“Let me tell you a story,” beckons the voice of narrator Alan Rosenberg (TV’s “Harry’s Law”), reading aloud from one of Jewish author Shalom Aleichem’s many books. And that is precisely what “Sholem Aleichem: Laughing in the Darkness” sets out to do — to figure out how to tell a story, or rather how a story gets told and interpreted by countless generations. However, the movie is limited in its documentary form and cannot fully plunge into Aleichem’s mind.
Sholem Aleichem: Laughing in the Darkness
At the Michigan
As the movie follows Aleichem’s entire life, director Joseph Dorman (“The Endurance”) is careful to include context and background information that make the plotline more compelling. Indeed, some of the most interesting pieces are descriptions of life in the Jewish communities in Russia before the start of the pogroms. Eventually, a portrait emerges of Aleichem as a man who worked on building the Jewish community through the dialectical language of Yiddish at a time when the old way of life was falling apart. Aleichem is best known for his creation of the character Tevye and the story on which the musical “Fiddler on the Roof” is based.
Though the film offers a look into a relatively unknown bit of history and literature, it’s more like a movie to watch for class than one to see in a theater. For all the talk about Alechiem’s wit and warmth, the film itself is not fun. It consists mostly of black-and-white photos of people, mostly with unspecified identities. They all have the same long beards and move across the screen continuously in a Ken Burns style.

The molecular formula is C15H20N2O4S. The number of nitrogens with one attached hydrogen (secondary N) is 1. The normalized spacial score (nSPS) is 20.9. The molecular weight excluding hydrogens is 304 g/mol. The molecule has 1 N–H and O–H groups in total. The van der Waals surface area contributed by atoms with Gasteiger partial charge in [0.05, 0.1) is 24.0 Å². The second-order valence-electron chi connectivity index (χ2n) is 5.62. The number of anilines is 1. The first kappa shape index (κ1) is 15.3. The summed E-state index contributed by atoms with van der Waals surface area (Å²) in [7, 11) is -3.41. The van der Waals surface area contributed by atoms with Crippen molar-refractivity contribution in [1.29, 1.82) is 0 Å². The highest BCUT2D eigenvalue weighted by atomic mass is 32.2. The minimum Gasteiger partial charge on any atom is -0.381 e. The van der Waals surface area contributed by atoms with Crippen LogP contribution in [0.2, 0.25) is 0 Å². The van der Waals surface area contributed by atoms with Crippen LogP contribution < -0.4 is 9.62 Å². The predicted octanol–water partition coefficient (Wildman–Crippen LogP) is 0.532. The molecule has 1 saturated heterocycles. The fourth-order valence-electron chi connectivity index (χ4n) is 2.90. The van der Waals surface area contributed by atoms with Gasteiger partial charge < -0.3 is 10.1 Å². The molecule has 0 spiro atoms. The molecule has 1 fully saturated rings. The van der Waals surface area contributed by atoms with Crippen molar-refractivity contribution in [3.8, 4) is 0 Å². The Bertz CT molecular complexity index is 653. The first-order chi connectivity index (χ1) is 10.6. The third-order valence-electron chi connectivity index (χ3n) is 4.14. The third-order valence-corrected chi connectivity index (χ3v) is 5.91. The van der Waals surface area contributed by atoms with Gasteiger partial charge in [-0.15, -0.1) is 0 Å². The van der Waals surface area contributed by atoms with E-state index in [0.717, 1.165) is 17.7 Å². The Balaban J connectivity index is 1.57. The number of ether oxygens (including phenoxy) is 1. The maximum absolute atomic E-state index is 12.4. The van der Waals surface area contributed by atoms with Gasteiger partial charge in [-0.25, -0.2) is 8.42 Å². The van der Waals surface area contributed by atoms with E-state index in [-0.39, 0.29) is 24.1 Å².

While “Laughing in the Darkness” has an extremely well-thought-out plot and base of research, perhaps it carries on a bit too much. The film explores the impact of Aleichem’s work after his death, making it seem drawn out though it’s not a particularly long movie. When the film only deals with his work, it’s difficult to follow and the narrative loses its human point of interest. At one point, the film turns to talk about Zionism and the dismissal of Aleichem’s stories in Israel because they were written in Yiddish, not the nation’s elite language of Hebrew. This fact is intriguing, but it’s treated as a side note and it doesn’t follow the film’s general direction.
The film is composed of lots of narration and interviews with prestigious professors and scholars: These are people who love his work and have devoted a lot of time to studying him, but their enthusiasm doesn’t fully carry over to the audience. Alechiem’s work is relevant today — he is said to have written the first story with themes that would play out in the Holocaust, and much of his work deals with the displacement of Jews and the effects of the modern world on tradition. His own story and the stories he tells are remarkable and the film is worth seeing for that reason alone, but it’s not cinematically thrilling. Aleichem stays stuck in the two-dimensional frame of his photograph and does not emerge as the lovable man whose funeral was attended by 200,000.